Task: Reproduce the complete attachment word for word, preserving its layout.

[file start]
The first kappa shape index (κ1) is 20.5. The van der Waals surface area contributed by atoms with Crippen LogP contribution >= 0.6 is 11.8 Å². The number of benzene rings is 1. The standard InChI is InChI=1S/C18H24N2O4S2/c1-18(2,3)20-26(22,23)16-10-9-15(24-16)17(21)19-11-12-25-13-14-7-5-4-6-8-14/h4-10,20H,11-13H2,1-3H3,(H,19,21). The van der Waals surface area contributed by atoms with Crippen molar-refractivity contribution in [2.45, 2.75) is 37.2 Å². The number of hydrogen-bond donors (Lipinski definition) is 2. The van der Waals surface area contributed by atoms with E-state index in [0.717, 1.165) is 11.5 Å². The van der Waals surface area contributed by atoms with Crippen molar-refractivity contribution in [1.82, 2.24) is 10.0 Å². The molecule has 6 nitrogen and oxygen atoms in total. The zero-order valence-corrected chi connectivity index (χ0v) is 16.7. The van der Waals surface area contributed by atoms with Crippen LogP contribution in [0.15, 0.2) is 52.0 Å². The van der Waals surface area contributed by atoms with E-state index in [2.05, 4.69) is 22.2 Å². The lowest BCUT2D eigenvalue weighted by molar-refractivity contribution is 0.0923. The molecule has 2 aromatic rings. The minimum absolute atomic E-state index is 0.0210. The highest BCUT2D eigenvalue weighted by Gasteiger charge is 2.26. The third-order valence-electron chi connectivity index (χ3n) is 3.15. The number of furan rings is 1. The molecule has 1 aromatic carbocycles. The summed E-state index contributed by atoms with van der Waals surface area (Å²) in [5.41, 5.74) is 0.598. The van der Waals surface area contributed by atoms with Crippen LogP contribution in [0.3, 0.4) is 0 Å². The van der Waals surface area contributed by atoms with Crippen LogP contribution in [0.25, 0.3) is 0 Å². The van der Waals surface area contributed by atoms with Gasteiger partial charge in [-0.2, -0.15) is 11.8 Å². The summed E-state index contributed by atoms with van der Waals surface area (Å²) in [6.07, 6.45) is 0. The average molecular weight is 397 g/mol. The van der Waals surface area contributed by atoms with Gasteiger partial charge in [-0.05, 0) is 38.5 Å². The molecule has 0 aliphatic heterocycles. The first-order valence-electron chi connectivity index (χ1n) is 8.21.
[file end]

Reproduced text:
The first kappa shape index (κ1) is 20.5. The van der Waals surface area contributed by atoms with Crippen LogP contribution >= 0.6 is 11.8 Å². The number of benzene rings is 1. The standard InChI is InChI=1S/C18H24N2O4S2/c1-18(2,3)20-26(22,23)16-10-9-15(24-16)17(21)19-11-12-25-13-14-7-5-4-6-8-14/h4-10,20H,11-13H2,1-3H3,(H,19,21). The van der Waals surface area contributed by atoms with Crippen molar-refractivity contribution in [2.45, 2.75) is 37.2 Å². The number of hydrogen-bond donors (Lipinski definition) is 2. The van der Waals surface area contributed by atoms with E-state index in [0.717, 1.165) is 11.5 Å². The van der Waals surface area contributed by atoms with Crippen molar-refractivity contribution in [1.82, 2.24) is 10.0 Å². The molecule has 6 nitrogen and oxygen atoms in total. The zero-order valence-corrected chi connectivity index (χ0v) is 16.7. The van der Waals surface area contributed by atoms with Crippen LogP contribution in [0.15, 0.2) is 52.0 Å². The van der Waals surface area contributed by atoms with E-state index in [2.05, 4.69) is 22.2 Å². The lowest BCUT2D eigenvalue weighted by molar-refractivity contribution is 0.0923. The molecule has 2 aromatic rings. The minimum absolute atomic E-state index is 0.0210. The highest BCUT2D eigenvalue weighted by Gasteiger charge is 2.26. The third-order valence-electron chi connectivity index (χ3n) is 3.15. The number of furan rings is 1. The molecule has 1 aromatic carbocycles. The summed E-state index contributed by atoms with van der Waals surface area (Å²) in [5.41, 5.74) is 0.598. The van der Waals surface area contributed by atoms with Crippen LogP contribution in [0.3, 0.4) is 0 Å². The van der Waals surface area contributed by atoms with Crippen LogP contribution in [0.25, 0.3) is 0 Å². The van der Waals surface area contributed by atoms with Gasteiger partial charge in [-0.2, -0.15) is 11.8 Å². The summed E-state index contributed by atoms with van der Waals surface area (Å²) in [6.07, 6.45) is 0. The average molecular weight is 397 g/mol. The van der Waals surface area contributed by atoms with Gasteiger partial charge in [-0.05, 0) is 38.5 Å². The molecule has 0 aliphatic heterocycles. The first-order valence-electron chi connectivity index (χ1n) is 8.21.